Biodiversity 5: Mastering the Carbon Cycle

Fall 2021, Wednesdays, October 6th – December 22nd

Photo by Karl Anderson

Biodiversity 5: Cooling the Climate by Mastering the Carbon Cycle

12 weekly classes with our staff scientist, Jim Laurie. He will hold two sessions every Wednesday, from 12 – 2 pm ET and 7 – 9 pm ET to accommodate students’ different schedules.

The Excitement and Inspiration of Science for the Curious to the Serious and everyone in-between. A fully interactive online adventure with discussions, experiments and explorations for independent thinkers of any age, suitable for high school and college students, as well as inquiring minds of all levels, from beginner to PhD!

Course Description

In this fifth course in the Biodiversity series, we will take on the challenge of maximizing photosynthesis in forests, grasslands, and oceans.

We begin the course by exploring how a healthy forest works.  The class will read Finding the Mother Tree by Suzanne Simard.  In this autobiography, published a few months ago, Simard describes her curiosity and love for the forests of British Columbia where she grew up.  Her discoveries show a very complex symbiosis and nutrient trading system between the forest tree and the mycorrhizal fungi below the surface; a wood wide web. In our previous course, Biodiversity #4, we learned how intelligent processes in the fungi networks make forests possible.  Simard’s book shows how this was figured out from the forest perspective.  

We will also read Gabe Brown’s book, Dirt to Soil It is also autobiographical as Brown describes his mistakes as well as successes on a 600 acre farm in North Dakota.  Gabe eliminated bare ground with cover crops and eventually added grazing to his toolbox.  His soils have been able to capture several tons of carbon per acre per year despite having a short growing season with only 16 inches of rainfall.  His ideas can be helpful in many parts of the world’s croplands and grasslands. 

This course will continue to look at case studies of Ocean Restoration of Kelp Forests, Mangroves, Corals, Seagrasses, Spartina Marshes, etc.  As sea levels rise in the coming decades, we can build expensive walls, or we could move our cities inland and create “Living Shorelines.”  Many of our classmates have been reading Rachel Carson’s Edge of the Sea, which has wonderful descriptions of the life cycles of the Kelps, Algaes, Corals, and the many Invertebrates in the ocean.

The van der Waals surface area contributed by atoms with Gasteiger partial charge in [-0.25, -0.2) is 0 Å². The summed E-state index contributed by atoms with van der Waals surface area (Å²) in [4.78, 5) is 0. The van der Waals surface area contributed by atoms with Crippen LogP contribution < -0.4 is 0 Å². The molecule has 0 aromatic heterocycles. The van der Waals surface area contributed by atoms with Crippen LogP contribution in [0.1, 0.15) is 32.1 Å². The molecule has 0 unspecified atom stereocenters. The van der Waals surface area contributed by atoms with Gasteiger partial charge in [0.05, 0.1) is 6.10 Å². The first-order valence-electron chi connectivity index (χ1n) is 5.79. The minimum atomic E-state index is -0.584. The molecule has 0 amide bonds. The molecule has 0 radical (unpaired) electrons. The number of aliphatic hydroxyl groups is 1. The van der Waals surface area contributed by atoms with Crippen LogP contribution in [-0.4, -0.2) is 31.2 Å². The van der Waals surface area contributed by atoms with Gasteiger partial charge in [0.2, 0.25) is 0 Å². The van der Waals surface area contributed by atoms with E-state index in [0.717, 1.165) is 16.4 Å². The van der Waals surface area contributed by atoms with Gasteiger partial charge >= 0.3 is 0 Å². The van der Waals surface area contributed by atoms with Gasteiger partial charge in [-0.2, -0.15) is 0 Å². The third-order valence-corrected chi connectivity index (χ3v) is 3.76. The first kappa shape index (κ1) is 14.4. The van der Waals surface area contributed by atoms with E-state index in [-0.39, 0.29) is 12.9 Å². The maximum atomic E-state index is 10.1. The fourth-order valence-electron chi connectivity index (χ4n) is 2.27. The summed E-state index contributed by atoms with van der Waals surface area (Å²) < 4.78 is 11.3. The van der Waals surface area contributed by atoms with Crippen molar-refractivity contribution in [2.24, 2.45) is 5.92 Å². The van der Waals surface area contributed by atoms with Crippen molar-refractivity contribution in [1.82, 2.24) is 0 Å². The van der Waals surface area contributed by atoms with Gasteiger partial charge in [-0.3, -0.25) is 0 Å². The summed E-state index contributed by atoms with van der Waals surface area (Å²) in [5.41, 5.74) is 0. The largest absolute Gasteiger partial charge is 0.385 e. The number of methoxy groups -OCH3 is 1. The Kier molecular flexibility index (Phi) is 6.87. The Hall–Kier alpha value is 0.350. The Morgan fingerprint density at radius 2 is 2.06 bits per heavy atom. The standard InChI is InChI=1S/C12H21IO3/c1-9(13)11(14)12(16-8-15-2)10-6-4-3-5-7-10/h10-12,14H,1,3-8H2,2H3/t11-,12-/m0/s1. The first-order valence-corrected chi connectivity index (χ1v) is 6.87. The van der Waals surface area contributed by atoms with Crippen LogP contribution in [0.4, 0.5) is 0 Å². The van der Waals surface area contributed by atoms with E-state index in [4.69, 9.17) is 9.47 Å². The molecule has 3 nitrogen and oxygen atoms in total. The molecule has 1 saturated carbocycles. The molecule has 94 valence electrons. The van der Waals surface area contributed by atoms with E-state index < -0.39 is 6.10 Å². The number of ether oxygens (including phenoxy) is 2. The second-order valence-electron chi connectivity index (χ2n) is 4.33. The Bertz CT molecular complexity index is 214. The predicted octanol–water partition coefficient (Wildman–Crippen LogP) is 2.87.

Photosynthesis captures about 15 times the amount of carbon that is burned as fossil fuels by the human economy every year.  Learning about photosynthesis, the most productive process on the planet, can show us the many opportunities that are created as more degraded lands are brought under Holistic Management. 

Photosynthesis makes the glucose sugars in plants that serve as the building blocks for cellulose and chitin, which give structure to plants, fungi, and animals.  These sugars also store energy in starches to feed us. 

We have lost about half of the biomass (living things) on the planet’s degraded lands in the last 10,000 years since the Ice Ages, and it is no wonder that we have too much carbon dioxide in the atmosphere.  Bringing back deep rooted perennial grasslands on the billions of acres of bare ground we now call “deserts” would put much of our atmospheric carbon excess back into soils. 

Finding and protecting the Mother Trees and Mycorrhizal Fungi in the Forests would accumulate even more carbon in the soils in the form of stable glomalin and humus molecules.  Eliminating bare ground in our crop lands with deep rooted cover crops and better infiltration of rainwater can be another carbon cycle sink.  These ideas are the focus of Biodiversity 5.

Whether this is your first or fifth course, please join us if you are curious about nature and its power to restore ecosystems to abundance.  The veterans of previous classes will help you catch up in your learning.  We are developing into a “Symbiosis Team” to ameliorate or reverse the impacts of Global Warming.  Everyone has much to learn and share and there is much to be done.  We need and appreciate your enthusiasm on the team.